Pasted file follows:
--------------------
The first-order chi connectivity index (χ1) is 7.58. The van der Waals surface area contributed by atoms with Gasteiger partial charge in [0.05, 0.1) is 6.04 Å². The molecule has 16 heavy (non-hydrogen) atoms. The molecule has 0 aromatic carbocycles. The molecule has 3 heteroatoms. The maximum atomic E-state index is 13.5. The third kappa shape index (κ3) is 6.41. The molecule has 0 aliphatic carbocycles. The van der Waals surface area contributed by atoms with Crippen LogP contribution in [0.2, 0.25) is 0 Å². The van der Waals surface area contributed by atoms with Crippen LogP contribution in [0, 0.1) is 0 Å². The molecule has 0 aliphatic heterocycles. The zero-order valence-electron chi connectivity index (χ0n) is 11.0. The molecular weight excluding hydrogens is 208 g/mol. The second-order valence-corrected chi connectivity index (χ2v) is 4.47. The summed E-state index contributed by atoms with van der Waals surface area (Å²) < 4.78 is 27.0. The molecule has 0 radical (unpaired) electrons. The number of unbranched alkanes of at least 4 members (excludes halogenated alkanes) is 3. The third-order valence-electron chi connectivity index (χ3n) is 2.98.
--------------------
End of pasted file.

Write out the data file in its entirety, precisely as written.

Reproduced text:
The first-order chi connectivity index (χ1) is 7.58. The van der Waals surface area contributed by atoms with Gasteiger partial charge in [0.05, 0.1) is 6.04 Å². The molecule has 16 heavy (non-hydrogen) atoms. The molecule has 0 aromatic carbocycles. The molecule has 3 heteroatoms. The maximum atomic E-state index is 13.5. The third kappa shape index (κ3) is 6.41. The molecule has 0 aliphatic carbocycles. The van der Waals surface area contributed by atoms with Crippen LogP contribution in [0.2, 0.25) is 0 Å². The van der Waals surface area contributed by atoms with Crippen LogP contribution in [0, 0.1) is 0 Å². The molecule has 0 aliphatic heterocycles. The zero-order valence-electron chi connectivity index (χ0n) is 11.0. The molecular weight excluding hydrogens is 208 g/mol. The second-order valence-corrected chi connectivity index (χ2v) is 4.47. The summed E-state index contributed by atoms with van der Waals surface area (Å²) < 4.78 is 27.0. The molecule has 0 radical (unpaired) electrons. The number of unbranched alkanes of at least 4 members (excludes halogenated alkanes) is 3. The third-order valence-electron chi connectivity index (χ3n) is 2.98.